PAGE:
Across the sea from Taiwan, Chinese tourists await island’s ‘return’

PINGTAN, China, Aug 5 (Reuters) – Tourists on the beaches of Pingtan island, China’s closest point to Taiwan island, were treated on Thursday to an unexpected sight: helicopters in formation and smoke trails from projectiles.

The display was part of extensive drills of military hardware in six zones around Taiwan, deployed the day after US House of Representatives Speaker Nancy Pelosi made a solidarity trip to the self-ruled island claimed by Beijing. read more

The exercises are expected to last until noon on Sunday and some – to the awe of parasol-holding tourists who rushed to the top of the rocky coastal hills to snap pictures – have been visible from Pingtan, 68 nautical miles (126 km) from Hsinchu on Taiwan Island.

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On Friday, a military jet that images suggested was carrying missiles was spotted flying past.

Taiwan, which along with the United States and its allies condemned the drills, has been self-ruled since 1949, when Mao Zedong’s communists took power in Beijing after defeating Chiang Kai-shek’s Kuomintang (KMT) nationalists in a civil war, prompting the KMT -led government to retreat to the island.

On Pingtan island, residents and Chinese tourists defended what China sees as its right to bring Taiwan under its control.

“Taiwan belongs to China. We don’t want any foreign country or foreign force interfering with our domestic problems,” said a 15-year-old student from Wuhan, surnamed Huang.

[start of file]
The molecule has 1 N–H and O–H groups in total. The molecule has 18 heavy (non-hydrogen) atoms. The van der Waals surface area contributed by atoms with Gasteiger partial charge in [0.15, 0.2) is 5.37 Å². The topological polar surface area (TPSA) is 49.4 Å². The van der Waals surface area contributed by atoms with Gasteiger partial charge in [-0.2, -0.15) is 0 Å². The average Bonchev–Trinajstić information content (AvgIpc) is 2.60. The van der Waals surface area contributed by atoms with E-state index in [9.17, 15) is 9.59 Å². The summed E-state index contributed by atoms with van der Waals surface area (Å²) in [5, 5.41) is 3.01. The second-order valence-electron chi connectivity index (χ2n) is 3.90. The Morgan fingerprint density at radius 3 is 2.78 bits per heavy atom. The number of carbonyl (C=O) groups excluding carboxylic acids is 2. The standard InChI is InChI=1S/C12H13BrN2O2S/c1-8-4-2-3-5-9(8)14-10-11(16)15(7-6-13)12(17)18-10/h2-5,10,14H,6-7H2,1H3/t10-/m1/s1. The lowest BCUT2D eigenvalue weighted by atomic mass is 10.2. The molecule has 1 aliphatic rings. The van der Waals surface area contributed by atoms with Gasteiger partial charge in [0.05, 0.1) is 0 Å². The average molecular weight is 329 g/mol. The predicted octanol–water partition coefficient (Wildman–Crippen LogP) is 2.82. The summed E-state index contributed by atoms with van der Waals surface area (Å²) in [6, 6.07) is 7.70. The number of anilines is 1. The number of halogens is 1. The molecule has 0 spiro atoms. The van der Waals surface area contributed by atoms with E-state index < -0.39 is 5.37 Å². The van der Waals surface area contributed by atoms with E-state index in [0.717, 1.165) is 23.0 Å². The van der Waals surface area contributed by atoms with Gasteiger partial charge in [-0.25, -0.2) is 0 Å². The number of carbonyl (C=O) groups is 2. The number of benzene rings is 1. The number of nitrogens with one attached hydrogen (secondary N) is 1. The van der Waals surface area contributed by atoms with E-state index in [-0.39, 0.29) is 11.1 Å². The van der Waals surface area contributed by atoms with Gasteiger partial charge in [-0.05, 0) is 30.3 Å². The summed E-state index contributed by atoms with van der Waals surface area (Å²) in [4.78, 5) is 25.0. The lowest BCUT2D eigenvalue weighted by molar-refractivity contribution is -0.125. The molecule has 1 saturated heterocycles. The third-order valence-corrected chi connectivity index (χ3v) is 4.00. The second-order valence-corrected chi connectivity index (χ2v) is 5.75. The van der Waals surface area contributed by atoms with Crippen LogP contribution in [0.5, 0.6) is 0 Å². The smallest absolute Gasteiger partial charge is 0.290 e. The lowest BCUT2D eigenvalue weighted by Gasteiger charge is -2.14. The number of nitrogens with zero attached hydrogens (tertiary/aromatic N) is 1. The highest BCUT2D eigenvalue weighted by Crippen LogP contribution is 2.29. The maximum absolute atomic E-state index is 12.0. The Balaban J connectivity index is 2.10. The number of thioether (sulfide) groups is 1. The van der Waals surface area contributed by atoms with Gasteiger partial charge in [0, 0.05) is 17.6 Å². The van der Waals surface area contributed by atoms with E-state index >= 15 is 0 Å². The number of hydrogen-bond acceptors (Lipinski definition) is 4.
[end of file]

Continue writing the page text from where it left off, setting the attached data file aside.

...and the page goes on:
“Neither side wants to fight. The two governments should negotiate and compromise,” he added.

At a coffee shop in the Pingtan hills, families took turns under a scorching sun to photograph themselves holding pro-unification banners reading “awaiting return”, or “peaceful unification.”

Beijing says it is entitled to use military means to take Taiwan if necessary.

A 27-year-old games designer surnamed You from Fujian province said he believed China should gradually “strengthen” its unification resolve, though not necessarily through “excessive” force.

“In the end, they are compatriots,” you said.

“The economy or some other method can pressure Taiwan into understanding that they are heading up towards a dead end and can turn back themselves.”

Chen, a 64-year-old retiree from the eastern city of Nanjing, took a more combative tone.

“You’ve invited Pelosi over: what are you trying to do? Do you think she can help you? She can’t possibly help you. She can only make things worse,” Chen said.

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Writing by Marius Zaharia; editing by John Stonestreet

Our Standards: The Thomson Reuters Trust Principles.


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